Last December, on a beacon tower perched along The Great Wall of China, my boyfriend retrieved a velvet ring box from his daypack and proposed marriage. Delighted and crying, frigid mountain winds slicing across my ungloved left hand, I said “Yes” as a cluster of Vietnamese tourists behind us clapped excitedly and snapped iPhone photos.
Months before our Beijing trip I had half-joked to my now-fiancé about how epic it would be to get engaged on one of the architectural wonders of the world. Then he went and did it, and the moment was more stunning than I’d imagined. Better yet, being cut off from social media thanks to China’s digital censorship allowed us to celebrate privately, a few Skype messages exchanged only between close family and friends. For the next two weeks, we lost ourselves together meandering through the Tiananmen Square crowds, sailing through lush landscapes along the Yangtze River, and ending up dozens of stories high in the Shanghai air, drinking farewell martinis (me) and scotch (him) in a luxury hotel bar where a sequin gowned chanteuse sang at a grand piano. We toasted the pitch-perfect adventure for sparking a thrillingly foreign phase in our relationship, and flew home the following day.
Back in the States, the engagement news began spreading via word of mouth, texts, and Facebook relationship status updates—stopping short of Twitter and Instagram. But as the congratulations and love poured in, unease began bridal marching to the forefront of my mind. As someone with generalized anxiety disorder, tumbleweeds of worry and social angst were nothing new for me. What I never anticipated, however, was how the sensation of my private relationship suddenly put on public display could trigger a joy-sapping spiral of self-consciousness, fear, and panic. What if I can’t pull this whole wedding thing off? What if I’m not worthy of being the center of such sustained attention?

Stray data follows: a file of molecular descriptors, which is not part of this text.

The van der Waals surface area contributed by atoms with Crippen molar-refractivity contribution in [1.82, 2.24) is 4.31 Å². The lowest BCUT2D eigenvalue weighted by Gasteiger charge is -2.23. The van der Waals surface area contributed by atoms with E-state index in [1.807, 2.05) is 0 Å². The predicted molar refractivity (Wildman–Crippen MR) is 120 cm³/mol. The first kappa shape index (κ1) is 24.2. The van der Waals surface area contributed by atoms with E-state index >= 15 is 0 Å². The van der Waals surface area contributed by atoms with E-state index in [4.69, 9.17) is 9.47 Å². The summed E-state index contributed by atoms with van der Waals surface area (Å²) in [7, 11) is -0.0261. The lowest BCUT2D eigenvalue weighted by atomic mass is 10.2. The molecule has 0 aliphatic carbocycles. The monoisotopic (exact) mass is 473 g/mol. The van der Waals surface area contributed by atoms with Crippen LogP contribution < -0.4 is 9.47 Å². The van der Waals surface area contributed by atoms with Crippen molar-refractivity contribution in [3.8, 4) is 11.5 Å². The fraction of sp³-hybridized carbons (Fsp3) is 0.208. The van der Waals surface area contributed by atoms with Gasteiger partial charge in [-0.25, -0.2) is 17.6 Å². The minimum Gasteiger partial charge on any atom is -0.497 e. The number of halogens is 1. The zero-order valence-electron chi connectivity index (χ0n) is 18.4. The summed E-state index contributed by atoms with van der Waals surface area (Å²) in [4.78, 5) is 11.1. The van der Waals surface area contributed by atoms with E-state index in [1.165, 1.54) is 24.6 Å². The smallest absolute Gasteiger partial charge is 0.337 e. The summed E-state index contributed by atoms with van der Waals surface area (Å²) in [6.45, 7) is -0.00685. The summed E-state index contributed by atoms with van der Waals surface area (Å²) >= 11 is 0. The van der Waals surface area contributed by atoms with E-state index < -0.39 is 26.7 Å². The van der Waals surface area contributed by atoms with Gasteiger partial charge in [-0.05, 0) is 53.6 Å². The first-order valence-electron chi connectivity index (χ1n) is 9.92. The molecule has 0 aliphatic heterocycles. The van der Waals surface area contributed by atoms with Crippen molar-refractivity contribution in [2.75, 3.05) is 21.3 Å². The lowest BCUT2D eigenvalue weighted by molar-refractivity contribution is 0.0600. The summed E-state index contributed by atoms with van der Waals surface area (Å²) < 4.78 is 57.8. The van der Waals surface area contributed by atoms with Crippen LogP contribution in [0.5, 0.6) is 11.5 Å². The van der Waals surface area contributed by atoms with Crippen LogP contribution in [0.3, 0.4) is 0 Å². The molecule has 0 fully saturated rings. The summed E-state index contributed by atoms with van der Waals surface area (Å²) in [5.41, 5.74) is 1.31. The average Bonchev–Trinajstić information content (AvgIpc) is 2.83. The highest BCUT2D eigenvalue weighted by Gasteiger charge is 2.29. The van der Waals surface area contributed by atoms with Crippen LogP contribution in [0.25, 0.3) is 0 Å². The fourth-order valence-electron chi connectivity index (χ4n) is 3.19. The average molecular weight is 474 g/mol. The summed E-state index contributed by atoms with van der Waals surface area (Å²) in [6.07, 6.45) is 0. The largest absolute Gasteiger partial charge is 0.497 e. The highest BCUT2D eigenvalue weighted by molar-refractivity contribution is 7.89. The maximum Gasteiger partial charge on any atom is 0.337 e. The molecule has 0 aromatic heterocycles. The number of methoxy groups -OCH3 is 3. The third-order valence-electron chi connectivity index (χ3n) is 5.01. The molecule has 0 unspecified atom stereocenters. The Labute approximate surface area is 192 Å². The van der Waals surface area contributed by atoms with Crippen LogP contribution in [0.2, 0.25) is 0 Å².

Every well-meaning question—“How’s wedding planning going? Have you gone dress shopping?”—sounded like a pop quiz evaluating my bridal fitness. “How big will it be?” and “Are you changing your last name?” translated to “How many friends do you have?” and “How much do you love him?” Anxiety has an uncanny way of not only reading between lines that aren’t there, but also engaging in imaginary debates: Will it be creative enough? Will guests get bored? Will they wonder why they received a wedding invitation in the first place? Will our DIY budget be too apparent? Will it look trashy, not classy? Which is more popular: cake or pie?
Quickly, my starring role switched from blushing bride to harried event manager, attempting to anticipate and manage everyone’s expectations but my own. Pinterest decor boards proved exhausting rather than inspirational. Ceremony discussions with my fiancé crumbled into chaos. Bridal magazines induced nervous nausea. How could I ever measure up to such blissful standards, I’d think, as the anxiety whirlpool whipped my mind into a frenzy. This was the proof, the inner critic would whisper, that my happiness is nothing more than a stopover to personal disaster.